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Try box breathing: Inhale through your nose and slowly count to four, pause for a count of four, exhale through your mouth for four counts and pause again. Repeat until you feel calmer.

5. Come Up With a Contingency Plan

"Having a contingency plan at the ready for unexpected risky situations can keep one mentally steady," Raichbach says.

Simply knowing, when you head out, that you have somewhere else to shop if your usual store is packed, or another road you can take if the one you always use is blocked off, can help ease anxiety.

6. Stay Safe in Protests

If you choose to participate in demonstrations, wearing a mask is an absolute must. And while maintaining social distancing is ideal, obviously it's sometimes impossible.

A smart strategy, according to "How to Stay Safe While Protesting During a Pandemic" in the June 2020 issue of Consumer Reports, is to go to the protest in a small group of family and/or friends. The more of them who live in your household, the better. If you move about as one unit, at least you reduce the number of people you interact with. That way, if anybody in your group does come down with COVID-19, you'll know immediately who else may have it.

Bring a backpack filled with spare masks, bottled water to avoid dehydration on warm days and hand sanitizer. Also, the New York City Health Department urges washing hands with soap and water for 20 seconds as soon as possible after participating in any public demonstrations.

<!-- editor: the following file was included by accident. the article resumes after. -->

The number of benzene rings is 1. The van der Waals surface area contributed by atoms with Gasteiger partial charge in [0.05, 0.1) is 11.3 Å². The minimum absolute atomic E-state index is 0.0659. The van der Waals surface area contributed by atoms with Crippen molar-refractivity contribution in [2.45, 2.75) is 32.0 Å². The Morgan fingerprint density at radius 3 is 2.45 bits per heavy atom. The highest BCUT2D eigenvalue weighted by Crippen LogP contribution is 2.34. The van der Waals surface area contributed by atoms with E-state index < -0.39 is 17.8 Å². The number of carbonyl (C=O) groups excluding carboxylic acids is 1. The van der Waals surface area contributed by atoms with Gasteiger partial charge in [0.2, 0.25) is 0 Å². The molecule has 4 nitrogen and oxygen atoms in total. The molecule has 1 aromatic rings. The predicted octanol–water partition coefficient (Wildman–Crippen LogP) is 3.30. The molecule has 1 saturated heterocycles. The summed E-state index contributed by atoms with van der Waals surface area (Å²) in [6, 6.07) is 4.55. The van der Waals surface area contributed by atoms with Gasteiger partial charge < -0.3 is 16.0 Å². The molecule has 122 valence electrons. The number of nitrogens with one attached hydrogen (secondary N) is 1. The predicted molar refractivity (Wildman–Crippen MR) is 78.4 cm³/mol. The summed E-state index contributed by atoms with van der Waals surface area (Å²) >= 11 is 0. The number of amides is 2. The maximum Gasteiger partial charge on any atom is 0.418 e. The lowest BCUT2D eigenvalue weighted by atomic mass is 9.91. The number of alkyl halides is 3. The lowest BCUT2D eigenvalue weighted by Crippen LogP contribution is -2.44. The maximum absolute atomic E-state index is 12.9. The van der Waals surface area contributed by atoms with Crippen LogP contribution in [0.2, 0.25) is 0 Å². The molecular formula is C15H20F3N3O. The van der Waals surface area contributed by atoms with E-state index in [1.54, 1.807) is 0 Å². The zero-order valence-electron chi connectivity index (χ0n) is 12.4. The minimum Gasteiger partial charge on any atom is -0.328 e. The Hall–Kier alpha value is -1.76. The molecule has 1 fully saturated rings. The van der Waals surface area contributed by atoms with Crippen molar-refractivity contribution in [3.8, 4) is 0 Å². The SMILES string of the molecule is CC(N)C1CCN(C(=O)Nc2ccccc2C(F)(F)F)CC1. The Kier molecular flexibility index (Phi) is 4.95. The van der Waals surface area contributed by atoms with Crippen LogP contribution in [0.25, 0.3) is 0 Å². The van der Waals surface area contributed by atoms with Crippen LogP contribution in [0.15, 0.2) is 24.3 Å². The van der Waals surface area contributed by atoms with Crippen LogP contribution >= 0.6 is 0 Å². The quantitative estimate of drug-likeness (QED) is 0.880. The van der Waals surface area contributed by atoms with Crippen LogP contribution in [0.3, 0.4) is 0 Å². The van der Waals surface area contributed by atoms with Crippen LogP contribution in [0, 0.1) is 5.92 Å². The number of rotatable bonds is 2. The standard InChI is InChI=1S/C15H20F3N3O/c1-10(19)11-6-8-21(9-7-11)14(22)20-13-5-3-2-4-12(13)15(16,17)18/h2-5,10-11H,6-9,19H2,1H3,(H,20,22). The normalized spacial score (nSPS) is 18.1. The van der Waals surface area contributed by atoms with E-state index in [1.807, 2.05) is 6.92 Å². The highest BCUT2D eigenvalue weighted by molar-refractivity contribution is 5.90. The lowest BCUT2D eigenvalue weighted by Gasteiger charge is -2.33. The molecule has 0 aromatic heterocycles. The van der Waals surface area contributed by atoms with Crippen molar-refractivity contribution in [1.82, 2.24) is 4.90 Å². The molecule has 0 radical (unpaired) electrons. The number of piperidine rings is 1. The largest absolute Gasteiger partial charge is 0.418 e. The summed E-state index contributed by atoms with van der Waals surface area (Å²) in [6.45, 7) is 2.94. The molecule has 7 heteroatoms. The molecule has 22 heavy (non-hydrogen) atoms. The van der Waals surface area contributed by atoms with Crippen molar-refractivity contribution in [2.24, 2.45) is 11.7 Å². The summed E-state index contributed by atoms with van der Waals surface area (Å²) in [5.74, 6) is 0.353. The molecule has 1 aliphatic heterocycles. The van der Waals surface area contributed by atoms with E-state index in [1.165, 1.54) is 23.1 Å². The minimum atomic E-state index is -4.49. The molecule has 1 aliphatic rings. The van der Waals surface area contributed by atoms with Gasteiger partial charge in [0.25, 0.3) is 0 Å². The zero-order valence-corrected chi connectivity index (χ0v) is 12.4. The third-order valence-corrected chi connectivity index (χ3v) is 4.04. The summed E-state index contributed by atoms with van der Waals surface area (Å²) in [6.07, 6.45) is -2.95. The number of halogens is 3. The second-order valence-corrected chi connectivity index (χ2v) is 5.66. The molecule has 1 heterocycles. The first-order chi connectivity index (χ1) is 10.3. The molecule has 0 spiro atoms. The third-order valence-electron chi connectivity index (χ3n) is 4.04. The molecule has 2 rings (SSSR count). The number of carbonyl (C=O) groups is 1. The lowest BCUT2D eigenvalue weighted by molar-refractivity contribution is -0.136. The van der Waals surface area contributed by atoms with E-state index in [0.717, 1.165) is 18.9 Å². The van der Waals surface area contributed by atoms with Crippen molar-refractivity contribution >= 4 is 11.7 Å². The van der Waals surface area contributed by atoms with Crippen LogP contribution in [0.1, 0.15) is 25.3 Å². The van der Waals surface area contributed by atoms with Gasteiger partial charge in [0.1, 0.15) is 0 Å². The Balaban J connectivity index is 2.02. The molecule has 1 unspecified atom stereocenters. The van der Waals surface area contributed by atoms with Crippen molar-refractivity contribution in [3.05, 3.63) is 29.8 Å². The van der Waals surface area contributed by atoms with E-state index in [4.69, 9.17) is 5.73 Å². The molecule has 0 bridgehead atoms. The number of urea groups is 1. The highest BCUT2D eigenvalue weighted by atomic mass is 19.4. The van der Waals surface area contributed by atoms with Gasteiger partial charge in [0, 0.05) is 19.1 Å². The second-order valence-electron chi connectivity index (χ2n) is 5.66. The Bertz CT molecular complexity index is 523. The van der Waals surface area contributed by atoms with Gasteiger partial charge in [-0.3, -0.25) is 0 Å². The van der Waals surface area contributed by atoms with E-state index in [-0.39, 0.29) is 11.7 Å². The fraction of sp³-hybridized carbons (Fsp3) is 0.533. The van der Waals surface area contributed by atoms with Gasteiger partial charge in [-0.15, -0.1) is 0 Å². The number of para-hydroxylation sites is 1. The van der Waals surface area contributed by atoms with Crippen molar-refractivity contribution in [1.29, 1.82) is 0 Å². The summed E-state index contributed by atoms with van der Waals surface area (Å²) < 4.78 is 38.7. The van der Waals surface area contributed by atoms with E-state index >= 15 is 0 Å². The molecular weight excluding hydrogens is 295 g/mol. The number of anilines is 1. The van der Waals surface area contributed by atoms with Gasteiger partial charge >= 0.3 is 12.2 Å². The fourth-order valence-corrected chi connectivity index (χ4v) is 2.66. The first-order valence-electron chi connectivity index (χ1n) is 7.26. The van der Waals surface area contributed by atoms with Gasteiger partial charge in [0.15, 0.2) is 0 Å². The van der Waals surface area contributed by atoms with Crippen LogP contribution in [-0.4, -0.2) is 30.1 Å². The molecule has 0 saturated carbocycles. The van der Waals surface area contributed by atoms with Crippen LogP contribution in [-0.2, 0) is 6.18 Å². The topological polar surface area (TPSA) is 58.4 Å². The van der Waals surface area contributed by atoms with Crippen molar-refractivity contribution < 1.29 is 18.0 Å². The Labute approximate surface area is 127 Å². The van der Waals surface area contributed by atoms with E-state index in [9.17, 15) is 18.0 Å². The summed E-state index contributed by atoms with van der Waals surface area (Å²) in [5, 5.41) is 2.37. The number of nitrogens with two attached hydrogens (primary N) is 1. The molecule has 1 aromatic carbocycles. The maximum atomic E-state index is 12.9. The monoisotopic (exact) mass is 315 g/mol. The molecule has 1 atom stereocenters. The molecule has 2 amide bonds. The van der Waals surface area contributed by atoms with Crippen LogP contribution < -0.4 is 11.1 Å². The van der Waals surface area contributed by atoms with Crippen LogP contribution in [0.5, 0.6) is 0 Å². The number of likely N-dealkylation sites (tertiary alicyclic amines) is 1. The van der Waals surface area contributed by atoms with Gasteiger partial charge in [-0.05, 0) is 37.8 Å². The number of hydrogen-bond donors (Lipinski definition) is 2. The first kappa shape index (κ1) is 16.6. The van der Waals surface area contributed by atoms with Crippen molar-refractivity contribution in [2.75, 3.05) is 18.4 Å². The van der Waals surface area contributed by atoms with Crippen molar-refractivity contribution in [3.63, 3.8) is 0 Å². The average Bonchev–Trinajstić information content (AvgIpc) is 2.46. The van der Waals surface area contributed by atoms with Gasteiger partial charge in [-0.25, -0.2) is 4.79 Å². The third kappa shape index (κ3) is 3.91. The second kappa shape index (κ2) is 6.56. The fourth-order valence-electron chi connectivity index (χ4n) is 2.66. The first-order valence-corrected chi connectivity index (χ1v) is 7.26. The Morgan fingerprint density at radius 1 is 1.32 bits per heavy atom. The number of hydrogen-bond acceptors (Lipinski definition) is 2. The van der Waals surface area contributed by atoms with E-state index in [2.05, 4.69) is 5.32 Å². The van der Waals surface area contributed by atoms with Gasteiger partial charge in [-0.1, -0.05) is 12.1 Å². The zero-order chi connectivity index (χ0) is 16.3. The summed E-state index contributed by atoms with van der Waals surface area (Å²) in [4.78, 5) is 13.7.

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7. Bring a Comfort Object

Keep a small object, like a smooth stone or stress ball, in your pocket or bag, and hold or squeeze it when anxiety strikes, Appleton recommends.

8. Know When to Get Professional Help

If you suspect you may be slipping from uneasiness that's normal for 2020 into agoraphobia, turn to a mental health professional. How do you know?

"If you find that the anxiety around going out is getting worse, or impacting your ability to function on a day-to-day basis, a professional can help keep a long-term problem from evolving," Appleton says.

Another warning sign, according to Raichbach, is anxiety that is out of proportion to the actual danger. For example, nervousness about getting COVID-19 and taking steps to protect yourself is being experienced by most of the U.S. population, he says. Not being able to sleep or eat, or being consumed with worry about it, is something else altogether.

These truly are unprecedented times, for all of us. Everything seems different and strange, so atypical feelings, like anxiety, can all too easily go along with that. It can be nearly impossible to dodge distress completely these days, but by taking care of ourselves and being willing to ask for help if we need it, we can move ahead confidently.

Concerned About COVID-19?

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Is This an Emergency?

If you are experiencing serious medical symptoms, please see the National Library of Medicine’s list of signs you need emergency medical attention or call 911. If you think you may have COVID-19, use the CDC’s Coronavirus Self-Checker.